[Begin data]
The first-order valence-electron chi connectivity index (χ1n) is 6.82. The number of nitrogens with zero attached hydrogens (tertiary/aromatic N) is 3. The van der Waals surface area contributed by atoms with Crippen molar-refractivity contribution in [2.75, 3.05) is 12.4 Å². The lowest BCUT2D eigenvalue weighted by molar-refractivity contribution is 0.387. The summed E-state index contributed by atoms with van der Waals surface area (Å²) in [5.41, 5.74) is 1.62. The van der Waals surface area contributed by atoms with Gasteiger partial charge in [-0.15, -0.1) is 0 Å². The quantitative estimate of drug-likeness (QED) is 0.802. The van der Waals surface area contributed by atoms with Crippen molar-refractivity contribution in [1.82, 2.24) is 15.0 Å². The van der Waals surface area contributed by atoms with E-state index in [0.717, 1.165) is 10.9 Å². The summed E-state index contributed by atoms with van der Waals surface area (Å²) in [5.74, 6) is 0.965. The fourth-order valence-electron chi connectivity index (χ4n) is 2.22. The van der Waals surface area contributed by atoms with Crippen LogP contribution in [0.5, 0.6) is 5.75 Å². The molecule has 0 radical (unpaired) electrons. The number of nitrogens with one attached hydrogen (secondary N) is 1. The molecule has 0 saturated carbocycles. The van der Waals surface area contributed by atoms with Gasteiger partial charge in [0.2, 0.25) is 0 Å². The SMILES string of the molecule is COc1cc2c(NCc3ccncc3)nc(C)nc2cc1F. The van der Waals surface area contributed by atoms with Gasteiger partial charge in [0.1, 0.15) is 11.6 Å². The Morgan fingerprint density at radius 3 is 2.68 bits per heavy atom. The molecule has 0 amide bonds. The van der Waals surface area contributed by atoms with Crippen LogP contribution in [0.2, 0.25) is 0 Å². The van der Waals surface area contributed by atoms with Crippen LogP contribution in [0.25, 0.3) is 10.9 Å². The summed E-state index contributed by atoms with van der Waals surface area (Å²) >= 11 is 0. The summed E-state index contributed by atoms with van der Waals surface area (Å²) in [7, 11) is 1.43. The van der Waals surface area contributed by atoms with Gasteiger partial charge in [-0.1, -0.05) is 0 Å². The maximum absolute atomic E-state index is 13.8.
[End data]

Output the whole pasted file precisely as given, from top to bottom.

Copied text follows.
The first-order valence-electron chi connectivity index (χ1n) is 6.82. The number of nitrogens with zero attached hydrogens (tertiary/aromatic N) is 3. The van der Waals surface area contributed by atoms with Crippen molar-refractivity contribution in [2.75, 3.05) is 12.4 Å². The lowest BCUT2D eigenvalue weighted by molar-refractivity contribution is 0.387. The summed E-state index contributed by atoms with van der Waals surface area (Å²) in [5.41, 5.74) is 1.62. The van der Waals surface area contributed by atoms with Gasteiger partial charge in [-0.15, -0.1) is 0 Å². The quantitative estimate of drug-likeness (QED) is 0.802. The van der Waals surface area contributed by atoms with Crippen molar-refractivity contribution in [1.82, 2.24) is 15.0 Å². The van der Waals surface area contributed by atoms with E-state index in [0.717, 1.165) is 10.9 Å². The summed E-state index contributed by atoms with van der Waals surface area (Å²) in [5.74, 6) is 0.965. The fourth-order valence-electron chi connectivity index (χ4n) is 2.22. The van der Waals surface area contributed by atoms with Crippen LogP contribution in [0.5, 0.6) is 5.75 Å². The molecule has 0 radical (unpaired) electrons. The number of nitrogens with one attached hydrogen (secondary N) is 1. The molecule has 0 saturated carbocycles. The van der Waals surface area contributed by atoms with Gasteiger partial charge in [0.2, 0.25) is 0 Å². The SMILES string of the molecule is COc1cc2c(NCc3ccncc3)nc(C)nc2cc1F. The van der Waals surface area contributed by atoms with Gasteiger partial charge in [0.1, 0.15) is 11.6 Å². The Morgan fingerprint density at radius 3 is 2.68 bits per heavy atom. The molecule has 0 amide bonds. The van der Waals surface area contributed by atoms with Crippen LogP contribution in [0.2, 0.25) is 0 Å². The van der Waals surface area contributed by atoms with Crippen LogP contribution in [0.25, 0.3) is 10.9 Å². The summed E-state index contributed by atoms with van der Waals surface area (Å²) >= 11 is 0. The summed E-state index contributed by atoms with van der Waals surface area (Å²) in [7, 11) is 1.43. The van der Waals surface area contributed by atoms with Gasteiger partial charge in [-0.1, -0.05) is 0 Å². The maximum absolute atomic E-state index is 13.8.